previous next

ἀναπέφανται. Stallbaum naïvely reminds us that ἀναπέφανται is often used of a conclusion which “praeter exspectationem emergit et elucet.” The pervading fallacy in the discussion is akin to the a dicto secundum quid ad dictum simpliciter. Thus ‘like’ and ‘unlike’ are used absolutely, and each of them is equated with itself. The wise man is held to be good, because one is good in that in which one is wise (this might however be justified on the “stricter mode of reasoning”). Finally, the just man is inferred to be wise and good, on the principle that one is what one resembles: but whether the resemblance be in essence or in accident, we are not told. The argument should be regarded as a dialectical tour de force,—φιλόνικον μᾶλλον φιλάληθες. The reasoning in the next section of the argument strikes a deeper note.

350C - 352D Socrates now attacks the second assertion made by Thrasymachus in 349 A, viz. that Injustice is strong. Justice (he argues) is stronger than Injustice, both because it is (as we have seen) virtue and wisdom, and because in its effects it is the antithesis of Injustice, which infuses hatred and sedition, both into aggregates of individuals, and into the individual himself. Injustice weakens by preventing community of action; it makes men collectively and individually hateful to themselves and to the just, among whom are the gods. When Injustice seems to be strong, it is in virtue of some latent Justice which it still retains.

ff. The argument in this section has a deeper ethical import than any which has preceded, and foreshadows some of the central doctrines of the Republic. See notes on 351 D, E, and (for the importance of the whole discussion in the general history of philosophy) Bosanquet's Companion, p. 63, where it is justly observed that the argument “marks an era in philosophy. It is a first reading of the central facts of society, morality, and nature. In social analysis it founds the idea of organization and division of labour....In morality it gives the conception of a distinctively human life which is the content or positive end of the distinctively human will. And for natural knowledge it suggests the connection between function and definition, and consequently between purpose and reality, which is profoundly developed in the sixth and seventh books. These conceptions become corner-stones of Aristotle's Philosophy, and still, when seen in their connection, form the very core of the best thought.”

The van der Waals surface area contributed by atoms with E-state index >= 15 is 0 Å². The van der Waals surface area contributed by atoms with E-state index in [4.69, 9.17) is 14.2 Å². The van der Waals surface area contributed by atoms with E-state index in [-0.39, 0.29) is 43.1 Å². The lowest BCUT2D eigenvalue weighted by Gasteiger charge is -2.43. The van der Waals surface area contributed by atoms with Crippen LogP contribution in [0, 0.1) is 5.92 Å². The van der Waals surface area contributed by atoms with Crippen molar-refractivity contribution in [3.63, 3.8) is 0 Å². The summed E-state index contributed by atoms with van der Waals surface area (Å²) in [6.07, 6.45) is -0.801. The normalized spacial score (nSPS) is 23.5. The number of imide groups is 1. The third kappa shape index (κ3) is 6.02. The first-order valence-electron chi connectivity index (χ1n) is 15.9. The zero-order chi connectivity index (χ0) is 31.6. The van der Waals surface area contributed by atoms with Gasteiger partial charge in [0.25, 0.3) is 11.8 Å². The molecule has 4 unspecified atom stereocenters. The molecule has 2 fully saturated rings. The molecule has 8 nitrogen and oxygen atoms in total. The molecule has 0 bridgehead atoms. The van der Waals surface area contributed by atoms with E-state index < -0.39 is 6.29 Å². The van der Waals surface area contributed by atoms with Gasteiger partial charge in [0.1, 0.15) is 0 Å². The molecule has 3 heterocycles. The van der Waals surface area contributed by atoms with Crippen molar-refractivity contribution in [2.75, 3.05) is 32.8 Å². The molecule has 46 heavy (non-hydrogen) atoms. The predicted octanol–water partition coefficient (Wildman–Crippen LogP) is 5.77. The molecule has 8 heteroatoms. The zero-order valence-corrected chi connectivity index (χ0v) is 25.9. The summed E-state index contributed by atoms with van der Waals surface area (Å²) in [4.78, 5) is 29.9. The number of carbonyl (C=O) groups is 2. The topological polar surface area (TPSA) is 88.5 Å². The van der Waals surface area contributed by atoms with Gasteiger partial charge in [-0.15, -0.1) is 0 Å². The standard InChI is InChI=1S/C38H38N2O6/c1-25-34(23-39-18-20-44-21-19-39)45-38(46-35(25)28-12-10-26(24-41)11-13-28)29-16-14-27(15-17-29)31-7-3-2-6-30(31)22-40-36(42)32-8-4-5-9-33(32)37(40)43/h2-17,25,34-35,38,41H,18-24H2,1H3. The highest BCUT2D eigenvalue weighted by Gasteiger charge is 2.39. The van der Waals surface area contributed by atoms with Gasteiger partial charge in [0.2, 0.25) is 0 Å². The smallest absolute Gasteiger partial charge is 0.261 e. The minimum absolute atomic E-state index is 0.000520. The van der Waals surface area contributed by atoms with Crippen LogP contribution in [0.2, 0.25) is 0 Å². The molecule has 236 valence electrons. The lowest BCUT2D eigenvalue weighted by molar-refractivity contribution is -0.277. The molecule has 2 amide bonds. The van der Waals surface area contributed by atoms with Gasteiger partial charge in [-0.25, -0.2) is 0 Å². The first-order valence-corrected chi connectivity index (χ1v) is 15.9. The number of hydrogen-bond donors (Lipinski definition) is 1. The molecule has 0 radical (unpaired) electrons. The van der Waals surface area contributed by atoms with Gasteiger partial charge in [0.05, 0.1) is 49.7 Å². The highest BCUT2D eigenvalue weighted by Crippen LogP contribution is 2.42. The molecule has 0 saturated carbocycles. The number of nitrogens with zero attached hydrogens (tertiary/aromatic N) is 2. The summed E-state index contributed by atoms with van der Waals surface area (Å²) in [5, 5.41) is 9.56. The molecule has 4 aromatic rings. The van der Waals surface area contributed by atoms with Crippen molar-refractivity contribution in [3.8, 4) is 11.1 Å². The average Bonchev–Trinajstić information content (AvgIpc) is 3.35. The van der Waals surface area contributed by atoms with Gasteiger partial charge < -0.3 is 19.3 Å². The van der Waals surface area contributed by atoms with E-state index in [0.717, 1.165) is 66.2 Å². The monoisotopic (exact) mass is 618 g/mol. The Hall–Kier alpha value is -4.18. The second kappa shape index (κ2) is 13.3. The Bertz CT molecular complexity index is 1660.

δὲ Θρασύμαχος κτλ. ‘Now Thrasymachus’ etc. δέ is not “flat” (Tucker), but at least as good as δή, and much better supported by the MSS.

οὐχ ὡς ἐγὼ νῦν ῥᾳδίως λέγω. “Expectabam certe: οὐχ ὡς ἐγὼ νῦν λέγω ῥᾳδίως,” says Herwerden; but the antecedent in Greek is idiomatically attracted into the relative clause (Kühner Gr. Gramm. II p. 922). Translate ‘not in the easy way in which I now repeat them.’

Creative Commons License
This work is licensed under a Creative Commons Attribution-ShareAlike 3.0 United States License.

An XML version of this text is available for download, with the additional restriction that you offer Perseus any modifications you make. Perseus provides credit for all accepted changes, storing new additions in a versioning system.

hide Display Preferences
Greek Display:
Arabic Display:
View by Default:
Browse Bar: